Settlement Agreements can often be a useful tool in resolving workplace disputes and for bringing employment relationships to an end in a mutually agreed way.
However, the process of approaching and negotiating a Settlement Agreement can be tricky to navigate, so here is our guide on everything you need to know about Settlement Agreements in the workplace.
What is a Settlement Agreement?
A Settlement Agreement (formerly known as a Compromise Agreement) is a legally binding agreement between employer and employee. The employee's employment will terminate on an agreed date and the employer will pay a severance payment in return for the employee's agreement not to pursue any claims in a Tribunal or a Court. The employee must take independent legal advice on the terms of the Settlement Agreement.
There are a number of specific legal requirements that must be met in order for a Settlement Agreement to be valid. It must be in writing; relate to a particular complaint; identify the independent legal adviser; state that the independent adviser has given the employee advice and is covered by a contract of insurance; and state that the statutory provisions governing Settlement Agreements have been met.
Will a conversation about a Settlement Agreement be used against us?
When negotiating a Settlement Agreement all correspondence and discussion with the individual about it should be stated to be "without prejudice". This is important as it will usually protect the discussions from being referred to in a Court or Tribunal, should negotiations break down.
However, simply marking something "without prejudice" will not be enough to ensure the rule applies. The correspondence or discussion must be a genuine attempt to settle an existing dispute, in order to qualify for "without prejudice" protection, so it will not apply if there is no obvious dispute between the parties, for example, if the settlement negotiations have arisen because of poor performance by the employee.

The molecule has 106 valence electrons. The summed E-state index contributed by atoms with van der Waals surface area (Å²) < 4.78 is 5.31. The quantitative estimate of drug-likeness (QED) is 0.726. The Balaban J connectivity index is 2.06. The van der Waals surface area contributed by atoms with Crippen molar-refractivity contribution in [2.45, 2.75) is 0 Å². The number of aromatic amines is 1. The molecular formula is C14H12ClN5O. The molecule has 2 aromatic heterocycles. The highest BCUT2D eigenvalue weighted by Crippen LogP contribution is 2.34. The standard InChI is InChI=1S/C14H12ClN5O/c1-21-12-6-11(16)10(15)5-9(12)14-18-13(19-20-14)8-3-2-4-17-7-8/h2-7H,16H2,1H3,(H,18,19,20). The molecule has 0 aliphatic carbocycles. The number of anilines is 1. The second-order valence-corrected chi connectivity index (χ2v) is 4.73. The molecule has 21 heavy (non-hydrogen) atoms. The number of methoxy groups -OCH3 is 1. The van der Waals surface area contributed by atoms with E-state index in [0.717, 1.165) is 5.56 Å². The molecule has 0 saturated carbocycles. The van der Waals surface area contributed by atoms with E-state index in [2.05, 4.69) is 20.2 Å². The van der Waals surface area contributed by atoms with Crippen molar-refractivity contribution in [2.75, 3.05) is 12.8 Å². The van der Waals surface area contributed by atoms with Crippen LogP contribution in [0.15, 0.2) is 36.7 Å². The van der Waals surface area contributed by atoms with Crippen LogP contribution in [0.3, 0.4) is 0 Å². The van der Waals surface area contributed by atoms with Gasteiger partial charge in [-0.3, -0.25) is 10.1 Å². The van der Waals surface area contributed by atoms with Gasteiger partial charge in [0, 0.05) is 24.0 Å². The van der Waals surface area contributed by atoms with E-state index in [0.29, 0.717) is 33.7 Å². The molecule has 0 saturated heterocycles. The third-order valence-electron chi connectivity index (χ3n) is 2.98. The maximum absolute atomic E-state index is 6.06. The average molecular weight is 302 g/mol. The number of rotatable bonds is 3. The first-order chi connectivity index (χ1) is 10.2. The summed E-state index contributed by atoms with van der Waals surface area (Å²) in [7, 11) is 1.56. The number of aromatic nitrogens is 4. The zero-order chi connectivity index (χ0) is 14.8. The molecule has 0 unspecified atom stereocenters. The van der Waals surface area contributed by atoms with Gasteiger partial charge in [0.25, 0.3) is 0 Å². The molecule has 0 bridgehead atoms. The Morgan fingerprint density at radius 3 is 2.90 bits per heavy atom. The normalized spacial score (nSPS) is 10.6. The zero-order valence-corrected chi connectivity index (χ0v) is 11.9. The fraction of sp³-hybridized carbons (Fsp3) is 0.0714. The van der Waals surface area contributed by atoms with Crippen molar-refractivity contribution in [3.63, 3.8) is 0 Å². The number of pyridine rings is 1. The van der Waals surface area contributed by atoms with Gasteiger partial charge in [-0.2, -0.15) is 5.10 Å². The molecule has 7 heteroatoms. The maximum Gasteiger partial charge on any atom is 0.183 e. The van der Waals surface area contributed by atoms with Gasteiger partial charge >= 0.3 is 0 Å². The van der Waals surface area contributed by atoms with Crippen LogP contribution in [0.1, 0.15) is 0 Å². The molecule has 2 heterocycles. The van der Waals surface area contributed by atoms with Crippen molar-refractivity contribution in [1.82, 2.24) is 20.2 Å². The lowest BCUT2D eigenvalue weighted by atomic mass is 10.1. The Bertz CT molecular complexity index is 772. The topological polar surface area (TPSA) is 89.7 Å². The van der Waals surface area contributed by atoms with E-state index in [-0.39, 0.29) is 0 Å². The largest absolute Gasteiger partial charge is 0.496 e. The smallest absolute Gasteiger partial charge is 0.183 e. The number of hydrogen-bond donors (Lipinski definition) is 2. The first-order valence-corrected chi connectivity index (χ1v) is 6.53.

Since July 2013, employers have been able to have off the record conversations with their employees regarding the termination of employment in the knowledge that such conversations will be "protected" under Section 111A of the Employment Rights Act 1996. Employers should therefore ensure they also refer to s.111A in any settlement correspondence.
What about victimisation and discrimination cases?
Employers should think carefully before initiating a "protected conversation" and offering a Settlement Agreement to an employee in circumstances which could foreseeably result in a discrimination or victimisation claim, because these negotiations will not be protected by the rule in s.111A. The individual concerned would therefore be able to refer to the Settlement Agreement negotiations in a Court or Tribunal to try and evidence detrimental treatment.
Similarly, the "without prejudice" rule may not apply to discrimination and victimisation claims, so in these circumstances it will be even more important that the negotiations are conducted in the right way, and that the financial offer is attractive to the individual concerned.
How to reach a deal with an employee
The crux of a Settlement Agreement is that, by signing up to it, the employee is agreeing to relinquish their rights to pursue any future claims against their employer relating to their employment or its termination. The deal on the table should offer the employee reasonable compensation for giving up the right to claim.
What a reasonable sum is will vary considerably depending on the type of claim, the strength of the case and the employee's position in the business. It may be that the employee is entitled to a redundancy payment, or if it is a discrimination claim then the employee may be entitled to an award for injury to feelings. Employers should also take into consideration any sums the employee might be contractually entitled to anyway (such as pay in lieu of holiday or notice).
As the employee must receive independent legal advice on the Agreement, if they aren't being compensated reasonably then it is likely that they will be advised not to sign it.
Money isn't always everything
It can be helpful to think outside the box when negotiating with an employee. For example, providing a positive reference, or agreeing the wording of an internal or external announcement regarding their departure, might help to seal the deal. Alternatively, agreeing to transfer a phone or a company car, or to contribute to the costs of some outplacement counselling or career coaching, might get the deal over the line.
What are the tax implications?
Any payments due to an employee under their contract of employment will be subject to the usual tax and national insurance deductions. However up to £30,000 can be paid tax free for compensation for loss of employment. This would include any redundancy or ex-gratia payment.